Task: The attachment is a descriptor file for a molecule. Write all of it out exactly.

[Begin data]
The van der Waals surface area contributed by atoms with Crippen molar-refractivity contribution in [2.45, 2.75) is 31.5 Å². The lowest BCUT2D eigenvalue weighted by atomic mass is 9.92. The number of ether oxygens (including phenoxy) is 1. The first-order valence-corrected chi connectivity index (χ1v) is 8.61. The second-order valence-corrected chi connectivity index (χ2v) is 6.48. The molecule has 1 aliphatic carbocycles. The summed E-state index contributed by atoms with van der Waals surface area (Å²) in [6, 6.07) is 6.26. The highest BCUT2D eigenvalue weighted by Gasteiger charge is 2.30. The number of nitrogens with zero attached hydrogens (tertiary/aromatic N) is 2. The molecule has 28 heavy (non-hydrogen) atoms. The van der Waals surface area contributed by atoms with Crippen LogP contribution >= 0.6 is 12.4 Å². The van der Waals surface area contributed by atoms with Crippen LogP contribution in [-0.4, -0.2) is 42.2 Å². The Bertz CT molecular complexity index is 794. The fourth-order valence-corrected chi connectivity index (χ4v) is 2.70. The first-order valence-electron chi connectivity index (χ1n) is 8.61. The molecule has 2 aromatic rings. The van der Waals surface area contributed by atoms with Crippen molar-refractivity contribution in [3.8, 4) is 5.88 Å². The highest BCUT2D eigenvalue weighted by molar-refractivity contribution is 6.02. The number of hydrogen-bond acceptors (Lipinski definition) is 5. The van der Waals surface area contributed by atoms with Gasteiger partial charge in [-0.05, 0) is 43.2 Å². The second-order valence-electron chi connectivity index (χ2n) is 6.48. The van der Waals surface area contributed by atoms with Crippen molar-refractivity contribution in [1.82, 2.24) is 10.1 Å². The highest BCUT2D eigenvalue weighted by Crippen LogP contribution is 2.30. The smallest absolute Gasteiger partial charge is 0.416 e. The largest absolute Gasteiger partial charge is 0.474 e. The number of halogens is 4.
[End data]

The van der Waals surface area contributed by atoms with Crippen molar-refractivity contribution in [2.45, 2.75) is 31.5 Å². The lowest BCUT2D eigenvalue weighted by atomic mass is 9.92. The number of ether oxygens (including phenoxy) is 1. The first-order valence-corrected chi connectivity index (χ1v) is 8.61. The second-order valence-corrected chi connectivity index (χ2v) is 6.48. The molecule has 1 aliphatic carbocycles. The summed E-state index contributed by atoms with van der Waals surface area (Å²) in [6, 6.07) is 6.26. The highest BCUT2D eigenvalue weighted by Gasteiger charge is 2.30. The number of nitrogens with zero attached hydrogens (tertiary/aromatic N) is 2. The molecule has 28 heavy (non-hydrogen) atoms. The van der Waals surface area contributed by atoms with Crippen LogP contribution >= 0.6 is 12.4 Å². The van der Waals surface area contributed by atoms with Crippen LogP contribution in [-0.4, -0.2) is 42.2 Å². The Bertz CT molecular complexity index is 794. The fourth-order valence-corrected chi connectivity index (χ4v) is 2.70. The first-order valence-electron chi connectivity index (χ1n) is 8.61. The molecule has 2 aromatic rings. The van der Waals surface area contributed by atoms with Crippen molar-refractivity contribution in [3.8, 4) is 5.88 Å². The highest BCUT2D eigenvalue weighted by molar-refractivity contribution is 6.02. The number of hydrogen-bond acceptors (Lipinski definition) is 5. The van der Waals surface area contributed by atoms with Gasteiger partial charge in [-0.05, 0) is 43.2 Å². The second-order valence-electron chi connectivity index (χ2n) is 6.48. The van der Waals surface area contributed by atoms with Crippen molar-refractivity contribution in [1.82, 2.24) is 10.1 Å². The highest BCUT2D eigenvalue weighted by Crippen LogP contribution is 2.30. The smallest absolute Gasteiger partial charge is 0.416 e. The largest absolute Gasteiger partial charge is 0.474 e. The number of halogens is 4.